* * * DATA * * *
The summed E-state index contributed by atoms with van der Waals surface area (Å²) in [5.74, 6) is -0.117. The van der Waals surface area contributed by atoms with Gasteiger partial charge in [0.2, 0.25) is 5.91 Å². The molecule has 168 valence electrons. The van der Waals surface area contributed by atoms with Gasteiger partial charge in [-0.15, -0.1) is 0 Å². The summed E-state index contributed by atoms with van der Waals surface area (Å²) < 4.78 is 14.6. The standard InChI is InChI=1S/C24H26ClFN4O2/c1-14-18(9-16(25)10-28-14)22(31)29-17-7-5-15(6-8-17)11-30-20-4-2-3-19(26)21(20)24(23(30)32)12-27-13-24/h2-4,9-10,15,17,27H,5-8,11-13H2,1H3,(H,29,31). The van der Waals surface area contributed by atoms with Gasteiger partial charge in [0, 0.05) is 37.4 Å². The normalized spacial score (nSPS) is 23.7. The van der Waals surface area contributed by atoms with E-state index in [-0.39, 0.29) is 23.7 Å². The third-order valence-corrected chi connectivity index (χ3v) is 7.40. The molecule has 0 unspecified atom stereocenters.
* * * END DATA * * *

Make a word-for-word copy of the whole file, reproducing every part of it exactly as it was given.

The summed E-state index contributed by atoms with van der Waals surface area (Å²) in [5.74, 6) is -0.117. The van der Waals surface area contributed by atoms with Gasteiger partial charge in [0.2, 0.25) is 5.91 Å². The molecule has 168 valence electrons. The van der Waals surface area contributed by atoms with Gasteiger partial charge in [-0.15, -0.1) is 0 Å². The summed E-state index contributed by atoms with van der Waals surface area (Å²) < 4.78 is 14.6. The standard InChI is InChI=1S/C24H26ClFN4O2/c1-14-18(9-16(25)10-28-14)22(31)29-17-7-5-15(6-8-17)11-30-20-4-2-3-19(26)21(20)24(23(30)32)12-27-13-24/h2-4,9-10,15,17,27H,5-8,11-13H2,1H3,(H,29,31). The van der Waals surface area contributed by atoms with Gasteiger partial charge in [0, 0.05) is 37.4 Å². The normalized spacial score (nSPS) is 23.7. The van der Waals surface area contributed by atoms with E-state index in [-0.39, 0.29) is 23.7 Å². The third-order valence-corrected chi connectivity index (χ3v) is 7.40. The molecule has 0 unspecified atom stereocenters.